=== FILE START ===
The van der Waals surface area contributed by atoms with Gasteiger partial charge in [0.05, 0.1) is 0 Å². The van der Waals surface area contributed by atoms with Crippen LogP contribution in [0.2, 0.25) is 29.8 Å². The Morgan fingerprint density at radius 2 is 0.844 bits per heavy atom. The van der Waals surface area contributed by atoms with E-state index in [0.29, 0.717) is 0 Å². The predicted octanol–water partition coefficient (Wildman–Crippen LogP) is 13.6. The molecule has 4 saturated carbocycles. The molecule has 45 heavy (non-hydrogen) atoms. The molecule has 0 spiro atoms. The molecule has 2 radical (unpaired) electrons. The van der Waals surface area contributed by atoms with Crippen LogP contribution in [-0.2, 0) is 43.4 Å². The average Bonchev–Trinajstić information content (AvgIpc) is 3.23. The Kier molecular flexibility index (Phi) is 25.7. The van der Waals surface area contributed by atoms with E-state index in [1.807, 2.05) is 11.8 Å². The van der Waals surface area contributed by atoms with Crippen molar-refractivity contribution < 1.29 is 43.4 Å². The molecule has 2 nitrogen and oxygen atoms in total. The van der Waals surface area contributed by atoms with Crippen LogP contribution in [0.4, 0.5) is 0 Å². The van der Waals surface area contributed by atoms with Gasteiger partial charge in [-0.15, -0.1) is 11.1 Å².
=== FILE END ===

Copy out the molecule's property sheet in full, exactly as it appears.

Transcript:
The van der Waals surface area contributed by atoms with Gasteiger partial charge in [0.05, 0.1) is 0 Å². The van der Waals surface area contributed by atoms with Crippen LogP contribution in [0.2, 0.25) is 29.8 Å². The Morgan fingerprint density at radius 2 is 0.844 bits per heavy atom. The van der Waals surface area contributed by atoms with E-state index in [0.29, 0.717) is 0 Å². The predicted octanol–water partition coefficient (Wildman–Crippen LogP) is 13.6. The molecule has 4 saturated carbocycles. The molecule has 45 heavy (non-hydrogen) atoms. The molecule has 0 spiro atoms. The molecule has 2 radical (unpaired) electrons. The van der Waals surface area contributed by atoms with Crippen LogP contribution in [-0.2, 0) is 43.4 Å². The average Bonchev–Trinajstić information content (AvgIpc) is 3.23. The Kier molecular flexibility index (Phi) is 25.7. The van der Waals surface area contributed by atoms with E-state index in [1.807, 2.05) is 11.8 Å². The van der Waals surface area contributed by atoms with Crippen molar-refractivity contribution < 1.29 is 43.4 Å². The molecule has 2 nitrogen and oxygen atoms in total. The van der Waals surface area contributed by atoms with Crippen LogP contribution in [0.4, 0.5) is 0 Å². The van der Waals surface area contributed by atoms with Gasteiger partial charge in [-0.15, -0.1) is 11.1 Å².